Liao Yiwu’s prison memoir For a Song and a Hundred Songs, reviewed.

The Prisoner and the Communist Daughter

The Prisoner and the Communist Daughter

Reading between the lines.
June 7 2013 9:00 AM

Confess Your Own Crimes and Report on Others

A poet who protested Tiananmen Square recalls his years in a Chinese prison.

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As a child, I was used to hearing these dictums. In 1990, as Liao experimented with the subversion of propaganda, my classmates and I—along with millions of first graders across China—were in the throes of its indoctrination. Just as plainly as one and one added up to two, we learned, communism commanded the world and criminals deserved incarceration. To hammer the message home, our first-grade class took several trips a year to the Zhajidong, a notorious nearby prison, where we were lectured on the menu of torture techniques the nationalists imposed upon our forefathers, the communist defenders.

Unbeknownst to me, Liao was only five minutes away, and on the receiving end of these menu items. “Damn, my life is over,” Liao mutters on his fateful ride to the Chongqing Municipal Public Security Bureau Investigation Center. In one respect, Liao was right. The life he knew as a relatively sheltered intellectual came to an end the moment he was stripped of clothing and dignity upon arrival. In another, his discovery of injustice and violence—which he had previously only conjured, as a cause, through the abstraction of poetry—became as real as the walls of his new hell.

During the four years chronicled in For a Song and a Hundred Songs, his own family disintegrates: A daughter is born, a wife is lost, a mother mourns her son’s reckless ambition. In the summer of 1992, as Liao conjured the face of his newborn daughter from behind prison bars, I was getting ready to see my own father, a Third Military Medical University graduate. In many respects, Liao and my father share a personal history. Both came of age in the Great Famine, love literature despite a relative lack of formal schooling, and admit addiction to the numbing effects of Sichuanese peppercorns. As luck would have it, my father had even studied for his GREs in the very same language lab where Liao was arrested.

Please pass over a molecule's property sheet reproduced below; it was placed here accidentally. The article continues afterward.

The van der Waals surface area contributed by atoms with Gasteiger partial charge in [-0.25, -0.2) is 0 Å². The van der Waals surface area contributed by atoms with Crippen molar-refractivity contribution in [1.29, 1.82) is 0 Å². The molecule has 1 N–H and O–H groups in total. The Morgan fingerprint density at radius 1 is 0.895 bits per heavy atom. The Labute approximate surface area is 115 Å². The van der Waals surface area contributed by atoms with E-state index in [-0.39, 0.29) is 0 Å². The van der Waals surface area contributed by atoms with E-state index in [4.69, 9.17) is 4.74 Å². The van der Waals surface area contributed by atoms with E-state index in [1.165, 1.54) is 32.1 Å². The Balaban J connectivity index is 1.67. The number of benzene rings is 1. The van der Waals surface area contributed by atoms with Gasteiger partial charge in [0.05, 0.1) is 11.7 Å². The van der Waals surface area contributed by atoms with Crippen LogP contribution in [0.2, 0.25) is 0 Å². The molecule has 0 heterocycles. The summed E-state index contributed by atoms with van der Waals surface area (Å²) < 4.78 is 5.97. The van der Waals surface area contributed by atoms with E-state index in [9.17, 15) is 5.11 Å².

Whereas Liao chose poetry and the artistic avant-garde, however, my father chose science and the army and, eventually, life in America. While Liao heard the rally cries of students in downtown Chongqing, my father was safely ensconced in a small dorm room an ocean away, puzzling out the events of his native land in a language he was still struggling to comprehend.

Four long years after my mother began her visa application, she was informed one day in early spring by university administrators—men from the same department as the ones that arrested Liao—that we had a chance of being processed after all. My mother, who’d lived like a widow (or worse, a divorcee) for years, was giddy with anticipation. This was a secret, of course, she told me behind closed doors. No one could know. No friends. No teachers. No classmates. As an extra precaution, my mother asked me to repeat after her a set of rehearsed answers if I were ever faced with an impromptu interrogation.

How long were we going to be abroad?

Two weeks, at most.

What is the purpose of our trip?

To see my father and bring him home to the Third Military Medical University.

What country did I love most?

This was a no-brainer. In first grade, I had already become a Young Pioneer. I was the head cadre of our grade and led the class every morning in the national anthem. The blood which filled my chest could be no less red than the billowing flag.

The Motherland, I told my mother. What other country was there?


For a Song and a Hundred Songs by Liao Yiwu. Translated by Wenguang Huang. New Harvest.